The group returns by about 2 p.m. to the nature center where they may partake in a hot chocolate social. Join PEEC Black Friday to Opt Outside! Evan Rose of the Los Alamos Mountaineers will lead a hike on the Pueblo Canyon Rim to Canyon Rim Loop trails. The group will meet at 9:45 a.m. Friday, Nov. 29. Space is limited and registration is required. Courtesy/PEEC This outing was inspired by REI’s #OptOutside campaign. The hike meets at 9:45 a.m., Friday, Nov. 29, at the Los Alamos Nature Center. Space is limited and registration is required. Courtesy/PEEC Here is an opportunity to spend time outside on Black Friday instead of fighting crowds in stores. PEEC is offering a guided hike to help people enjoy the outdoors and spend time in nature. The location for this hike is the Pueblo Canyon Rim to Canyon Rim Loop. This moderate hike takes about four hours. The route follows the Pueblo Canyon Rim Trail past the airport, across N.M. 502 near the Los Alamos Co+Op Market, up to Smith’s, past Ashley Pond, down Bathtub Row and back to the nature center. PEEC News: Hikers meet at 9:45 a.m. at the Los Alamos Nature Center and start hiking at 10 a.m. … bring water, a lunch (or money for food at the Co+Op), snacks, hat, sunscreen, good hiking shoes or boots, warm clothing and a waterproof shell. For more information about this and other PEEC programs, visit www.peecnature.org, email firstname.lastname@example.org or call (505).662.0460. The group stops around noon to enjoy lunch at the Co+Op Market. The total length of the hike is about 5.5 miles. The outing is limited to 15 participants and registration is required, so sign up today to save your spot! Admission is free for PEEC and Los Alamos Mountaineer members and $5 for non-members. Don’t forget that PEEC is also celebrating Small Business Saturday at the Los Alamos Nature Center! On Saturday, Nov. 30 all merchandise will be 10 percent off for all shoppers and PEEC members will receive 15 percent off in the gift shop this day only! The nature center is open from 10 a.m. to 4 p.m. on Saturdays. Los Alamos Mountaineers member Evan Rose will lead this outing. He retired from Los Alamos National Laboratory in 2012 and now spends much of his time hiking, camping and canyoneering. PEEC was founded in 2000 to serve the community of Los Alamos. It offers people of all ages a way to enrich their lives by strengthening their connections to our canyons, mesas, mountains, and skies. PEEC operates the Los Alamos Nature Center at 2600 Canyon Road, holds regular programs and events, and hosts a number of interest groups from birding to hiking to butterfly watching. PEEC activities are open to everyone; however, members receive exclusive benefits such as discounts on programs and merchandise. Annual memberships start at $35. To learn more, visit www.peecnature.org.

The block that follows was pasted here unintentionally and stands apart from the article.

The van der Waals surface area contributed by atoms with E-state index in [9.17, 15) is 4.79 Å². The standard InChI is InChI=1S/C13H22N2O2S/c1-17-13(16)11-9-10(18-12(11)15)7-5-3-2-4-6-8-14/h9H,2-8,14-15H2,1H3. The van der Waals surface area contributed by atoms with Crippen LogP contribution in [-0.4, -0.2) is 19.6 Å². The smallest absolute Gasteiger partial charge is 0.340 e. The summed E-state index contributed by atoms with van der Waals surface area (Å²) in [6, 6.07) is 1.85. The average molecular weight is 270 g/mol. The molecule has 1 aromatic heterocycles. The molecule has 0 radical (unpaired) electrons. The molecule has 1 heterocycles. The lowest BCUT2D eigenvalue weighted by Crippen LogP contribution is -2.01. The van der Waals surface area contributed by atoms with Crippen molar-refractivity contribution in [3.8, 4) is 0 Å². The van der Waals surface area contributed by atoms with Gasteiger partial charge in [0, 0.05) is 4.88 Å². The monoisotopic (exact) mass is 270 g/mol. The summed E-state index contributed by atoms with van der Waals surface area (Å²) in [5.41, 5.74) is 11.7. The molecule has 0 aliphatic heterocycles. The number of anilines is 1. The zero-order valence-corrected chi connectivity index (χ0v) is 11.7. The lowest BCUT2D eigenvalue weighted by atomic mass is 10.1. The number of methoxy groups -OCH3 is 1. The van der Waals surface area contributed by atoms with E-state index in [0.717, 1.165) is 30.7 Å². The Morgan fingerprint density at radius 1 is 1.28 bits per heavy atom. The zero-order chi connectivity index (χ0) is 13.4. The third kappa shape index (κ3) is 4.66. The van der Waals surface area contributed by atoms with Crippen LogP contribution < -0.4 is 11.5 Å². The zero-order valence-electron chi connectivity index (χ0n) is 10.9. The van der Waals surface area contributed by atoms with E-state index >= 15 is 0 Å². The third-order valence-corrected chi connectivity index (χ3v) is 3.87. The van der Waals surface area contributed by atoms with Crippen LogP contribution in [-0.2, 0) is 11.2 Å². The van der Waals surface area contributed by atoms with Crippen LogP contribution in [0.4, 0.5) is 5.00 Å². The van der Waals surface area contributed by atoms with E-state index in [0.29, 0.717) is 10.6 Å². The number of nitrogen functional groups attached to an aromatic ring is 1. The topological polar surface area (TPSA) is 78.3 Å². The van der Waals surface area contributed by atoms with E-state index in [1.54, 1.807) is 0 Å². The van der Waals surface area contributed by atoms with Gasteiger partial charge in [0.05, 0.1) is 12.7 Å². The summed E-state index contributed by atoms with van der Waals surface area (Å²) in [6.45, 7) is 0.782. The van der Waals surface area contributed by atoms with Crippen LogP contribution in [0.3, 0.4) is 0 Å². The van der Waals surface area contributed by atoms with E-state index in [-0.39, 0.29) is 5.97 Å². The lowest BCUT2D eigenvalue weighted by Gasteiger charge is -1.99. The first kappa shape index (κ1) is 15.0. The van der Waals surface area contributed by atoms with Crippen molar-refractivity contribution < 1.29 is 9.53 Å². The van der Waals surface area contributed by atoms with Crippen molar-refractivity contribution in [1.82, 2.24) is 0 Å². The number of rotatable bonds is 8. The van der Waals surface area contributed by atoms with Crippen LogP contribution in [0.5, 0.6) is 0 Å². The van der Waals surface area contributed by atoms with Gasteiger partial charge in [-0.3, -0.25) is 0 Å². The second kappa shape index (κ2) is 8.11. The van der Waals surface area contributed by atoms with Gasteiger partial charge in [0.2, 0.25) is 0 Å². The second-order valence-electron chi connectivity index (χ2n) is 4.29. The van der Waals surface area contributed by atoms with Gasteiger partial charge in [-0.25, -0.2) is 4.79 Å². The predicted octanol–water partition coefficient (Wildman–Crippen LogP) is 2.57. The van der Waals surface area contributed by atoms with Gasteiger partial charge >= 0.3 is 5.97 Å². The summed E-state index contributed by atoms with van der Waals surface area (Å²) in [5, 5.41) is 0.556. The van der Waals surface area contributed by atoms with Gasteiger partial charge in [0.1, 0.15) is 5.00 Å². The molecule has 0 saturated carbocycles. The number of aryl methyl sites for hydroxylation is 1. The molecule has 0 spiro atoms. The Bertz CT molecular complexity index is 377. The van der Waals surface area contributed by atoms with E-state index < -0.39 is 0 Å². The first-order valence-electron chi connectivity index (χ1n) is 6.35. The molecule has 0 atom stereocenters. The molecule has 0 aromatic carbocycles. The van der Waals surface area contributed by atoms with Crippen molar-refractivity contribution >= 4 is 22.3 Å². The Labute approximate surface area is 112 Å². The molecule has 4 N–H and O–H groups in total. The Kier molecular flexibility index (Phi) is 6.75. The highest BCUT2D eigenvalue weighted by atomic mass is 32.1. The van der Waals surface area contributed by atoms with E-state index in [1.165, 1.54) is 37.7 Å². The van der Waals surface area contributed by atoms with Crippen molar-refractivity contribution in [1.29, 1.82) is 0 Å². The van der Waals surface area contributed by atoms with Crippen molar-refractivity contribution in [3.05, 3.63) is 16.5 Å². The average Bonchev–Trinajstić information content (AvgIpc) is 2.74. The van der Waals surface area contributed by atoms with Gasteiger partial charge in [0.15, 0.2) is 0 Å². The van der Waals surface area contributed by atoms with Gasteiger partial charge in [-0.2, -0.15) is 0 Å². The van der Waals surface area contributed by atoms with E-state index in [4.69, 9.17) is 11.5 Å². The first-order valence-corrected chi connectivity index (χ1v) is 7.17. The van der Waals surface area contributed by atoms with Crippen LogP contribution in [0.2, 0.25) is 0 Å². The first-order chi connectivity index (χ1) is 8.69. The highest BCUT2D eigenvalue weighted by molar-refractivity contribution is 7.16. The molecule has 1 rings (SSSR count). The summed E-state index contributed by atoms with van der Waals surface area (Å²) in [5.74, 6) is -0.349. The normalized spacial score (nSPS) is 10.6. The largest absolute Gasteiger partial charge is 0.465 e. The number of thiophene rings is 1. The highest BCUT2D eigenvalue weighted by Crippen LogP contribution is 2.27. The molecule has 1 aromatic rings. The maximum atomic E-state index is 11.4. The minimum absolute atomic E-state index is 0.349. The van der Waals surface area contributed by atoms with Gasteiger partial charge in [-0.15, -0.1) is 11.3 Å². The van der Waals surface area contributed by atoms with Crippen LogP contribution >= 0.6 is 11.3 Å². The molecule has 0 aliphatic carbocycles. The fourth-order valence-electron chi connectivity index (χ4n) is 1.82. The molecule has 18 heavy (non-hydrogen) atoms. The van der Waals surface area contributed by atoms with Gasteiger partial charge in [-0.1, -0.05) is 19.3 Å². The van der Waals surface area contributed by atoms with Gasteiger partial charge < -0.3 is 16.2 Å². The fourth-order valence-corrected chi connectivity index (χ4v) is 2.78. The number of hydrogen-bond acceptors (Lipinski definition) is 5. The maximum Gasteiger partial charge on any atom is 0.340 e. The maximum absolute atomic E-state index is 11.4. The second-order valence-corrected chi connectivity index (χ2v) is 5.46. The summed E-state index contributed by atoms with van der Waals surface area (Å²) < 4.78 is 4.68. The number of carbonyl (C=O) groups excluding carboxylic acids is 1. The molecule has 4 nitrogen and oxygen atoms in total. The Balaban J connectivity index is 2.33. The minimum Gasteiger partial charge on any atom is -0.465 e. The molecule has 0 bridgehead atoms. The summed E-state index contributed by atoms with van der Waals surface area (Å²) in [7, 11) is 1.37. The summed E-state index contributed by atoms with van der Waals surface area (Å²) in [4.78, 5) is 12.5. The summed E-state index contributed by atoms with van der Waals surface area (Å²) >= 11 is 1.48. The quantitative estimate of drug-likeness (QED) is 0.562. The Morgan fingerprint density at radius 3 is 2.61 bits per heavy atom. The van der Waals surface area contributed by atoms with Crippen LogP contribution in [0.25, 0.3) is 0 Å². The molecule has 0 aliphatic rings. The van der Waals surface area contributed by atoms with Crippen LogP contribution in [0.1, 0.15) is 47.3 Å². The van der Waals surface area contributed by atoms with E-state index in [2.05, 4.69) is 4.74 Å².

Assistant Speaker Ben Ray LujánCONGRESSIONAL News:NAMBE — U.S. House Assistant Speaker Ben Ray Luján (D-N.M.), along with Congressmembers Joe Neguse (D-CO), Andy Levin (D-MI), and Tom Malinowski (D-NJ), Tuesday introduced the Coronavirus Community Relief Act – legislation to provide $250 billion in stabilization funds for local communities, towns, and cities across the United States that need relief amidst the COVID-19 pandemic.The Coronavirus Aid, Relief and Economic Security Act, signed into law March 27, provided stabilization funds for states and larger communities, but capped the localities able to receive direct support at those with populations of over 500,000. This excludes some large metropolitan areas, as well as towns, cities, and rural counties that have been hit hard by the COVID-19 outbreak. Only one county in New Mexico has a population exceeding 500,000, according to the most recent U.S. Census data. Congressman Luján’s district includes chiefly rural counties and Tribal nations that have been particularly hard hit by COVID-19, making this legislation critically-needed for local governments in New Mexico to access direct relief. “New Mexico is experiencing the public health and economic toll of the COVID-19 pandemic. While Congress has worked in a bipartisan fashion to begin to address this crisis, we must do more to support local and state governments that are incurring significant costs responding to this pandemic,” Assistant Speaker Luján said. “This legislation ensures that all communities receive the direct relief they need and I will continue to fight to provide our local communities with the necessary resources needed to overcome this crisis.” “From Boulder and Fort Collins to Eagle County, communities across our district, and communities across the country are struggling with the impacts of the COVID-19 outbreak,” Joe Neguse said. “Like their larger neighbors, these smaller counties, cities, and towns have faced enormous costs while responding to the COVID-19 pandemic. These costs include deploying timely public service announcements to keep Americans informed, rapidly activating emergency operations, readying employees for telework to keep services running, and more. We must ensure each of our communities receive direct stabilization funds to address the outbreak and recover when this public health emergency has passed.” “I talk daily with leaders in the 21 communities in my district,” Levin said. “They’re working around the clock to acquire tests and protection for their first responders, help their hospitals and schools, and more. The least we can do is make sure they have the resources to keep this essential work going. We must provide direct support to the small communities across America that are working every day to keep families safe. That’s what this bill does.” “COVID-19 has hit New Jersey hard, including in our smaller and more rural municipalities,” Malinowski said. “As local revenues dry up, these communities need direct support from the federal government to survive.” Last week, Congressmembers Luján, Neguse, Levin and Malinowski sent a letter to Speaker Pelosi requesting that the 500,000 cap be removed and additional funds be authorized for cities and towns in the next stimulus package from Congress. Read that letter here.